The national debate over energy sources, global warming, environmental protectionism and the economy has taken a lengthy hiatus while the nation convulses over health care legislation. A number of recent articles point out the absurd positions that some of the more radical advocates...from both ends of the political spectrum...have found themselves in.
The Obama administration's baby steps towards utilizing nuclear energy as a source of "clean, renewable" power by agreeing to guarantee some construction loans for nuclear plant construction were greeted with a chorus of protest from anti-nuclear groups. The same tired old arguments about Three Mile Island and Chernobyl meltdowns were trotted out. Absent, however, are the statistics about a world wide safety record of 26 years since Chernobyl which was built by the former Soviet Union with 1950s/1960s technology during the height of the Cold War. The question of storage of spent nuclear fuel is always presented as a deterrent. The question has been definitively answered by knowledgeable earth scientists (geologists, mining engineers and physicists) with the Yucca Mountain facility but implementation has been stymied by politicians. The anti-nuclear power groups' arguments are "circular firing squads" because nuclear power generates no greenhouse gases; requires no government subsidies...unless construction loans are in default and the guarantees are invoked; is renewable and is price competitive with coal and natural gas.
Apparently, Colorado is now "backing" the conversion of coal fired power plants to natural gas as a method of reducing CO2 emissions and "cleaning the air." Less than one year ago, the Colorado governor and Democrat Party controlled legislature rammed through new Oil & Gas Commission rules and regulations restricting drilling and oil and gas operations. Previously, the Governor and (former) US Senator, now Secretary of Interior, Ken Salazar joined to halt or severely restrict the leasing of Federal and State lands in western Colorado that are intrinsic to developing the natural gas reserves that will be needed to fire those refitted and new power plants. Again, a somewhat circular argument seems apparent.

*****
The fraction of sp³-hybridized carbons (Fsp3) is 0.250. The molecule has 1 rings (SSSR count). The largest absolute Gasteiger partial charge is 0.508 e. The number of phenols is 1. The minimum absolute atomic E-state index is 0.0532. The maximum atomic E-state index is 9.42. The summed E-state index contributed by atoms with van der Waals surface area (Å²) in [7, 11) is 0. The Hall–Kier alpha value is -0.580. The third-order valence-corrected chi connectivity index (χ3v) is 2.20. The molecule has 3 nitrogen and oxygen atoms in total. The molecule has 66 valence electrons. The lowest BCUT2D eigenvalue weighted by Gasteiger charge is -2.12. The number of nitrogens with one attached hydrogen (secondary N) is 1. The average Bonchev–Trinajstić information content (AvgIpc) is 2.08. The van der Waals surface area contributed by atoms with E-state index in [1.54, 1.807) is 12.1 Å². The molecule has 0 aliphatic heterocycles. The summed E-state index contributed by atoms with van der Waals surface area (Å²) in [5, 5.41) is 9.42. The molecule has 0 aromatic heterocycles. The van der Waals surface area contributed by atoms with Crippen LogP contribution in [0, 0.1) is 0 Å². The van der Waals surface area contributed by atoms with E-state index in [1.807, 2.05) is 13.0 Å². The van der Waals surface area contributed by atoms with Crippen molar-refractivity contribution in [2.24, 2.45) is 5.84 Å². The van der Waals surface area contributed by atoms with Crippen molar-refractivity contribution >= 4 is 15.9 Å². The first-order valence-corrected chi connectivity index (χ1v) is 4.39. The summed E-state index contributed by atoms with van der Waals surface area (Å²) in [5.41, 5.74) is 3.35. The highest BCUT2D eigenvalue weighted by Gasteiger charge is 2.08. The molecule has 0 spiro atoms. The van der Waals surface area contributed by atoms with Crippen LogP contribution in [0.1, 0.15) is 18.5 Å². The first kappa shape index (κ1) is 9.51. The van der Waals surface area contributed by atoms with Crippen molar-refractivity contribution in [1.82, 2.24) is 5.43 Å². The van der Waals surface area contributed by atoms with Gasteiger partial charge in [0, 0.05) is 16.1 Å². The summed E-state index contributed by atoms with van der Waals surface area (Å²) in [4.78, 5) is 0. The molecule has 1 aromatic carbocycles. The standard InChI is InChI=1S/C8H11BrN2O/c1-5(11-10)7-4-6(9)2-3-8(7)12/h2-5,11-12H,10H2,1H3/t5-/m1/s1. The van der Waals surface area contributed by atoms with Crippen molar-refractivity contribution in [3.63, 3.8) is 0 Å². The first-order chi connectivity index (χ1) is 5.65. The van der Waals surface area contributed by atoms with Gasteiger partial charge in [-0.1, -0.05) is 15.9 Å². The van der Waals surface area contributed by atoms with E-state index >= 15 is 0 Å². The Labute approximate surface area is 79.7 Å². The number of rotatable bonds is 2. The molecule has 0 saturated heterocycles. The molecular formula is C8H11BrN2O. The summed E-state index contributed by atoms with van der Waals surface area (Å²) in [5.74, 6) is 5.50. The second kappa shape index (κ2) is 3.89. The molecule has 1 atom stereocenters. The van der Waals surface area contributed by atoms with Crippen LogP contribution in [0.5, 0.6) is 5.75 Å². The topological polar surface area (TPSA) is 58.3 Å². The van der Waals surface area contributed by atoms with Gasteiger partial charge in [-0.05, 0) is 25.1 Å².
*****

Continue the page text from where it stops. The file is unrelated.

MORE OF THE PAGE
A new "study" by an Oregon based environmental activist group says that Colorado shouldn't use the $30 million federal grant designated for cutting and removal of our beetle killed pine forests. They object on the grounds that roads will have to be built to access those blighted areas. They argue that the dead, dry forest areas are no more susceptible to fires than the unaffected forests; that temporary roads will be more harmful to wildlife and the environment than a forest fire. Forest fires, incidentally, "emit" huge amounts of CO2 as well as tons of particulate matter.
Op-ed pieces in local and national publications tout the "thousands, even tens of thousands" of jobs that will be created by placing our faith...and tax dollars...in the new energy economy. Apparently, the key is to mandate that ever increasing percentages of our electrical power be from wind and solar. The state and federal government will then subsidize companies to build and install turbines and panels ranging in size from hundreds of feet tall and hundreds of acres down to "residential" scale. There is little mention of the coal mining, oil and gas, pipeline, nuclear plant construction and electrical power grid system jobs that will be lost. The "new energy economy" advocates persist in arguing that the spectre of man induced climate change (global warming) is "settled science" and justifies any and all measures to forestall or prevent it. Climate change predictions, similar to earthquake predictions, are only accurate to the degree of saying, "they will occur in the future." Measurements, historical records, fossil and rock records all can be used by advocates standing at any position in the "circle of debate" as "absolute proof" of their argument.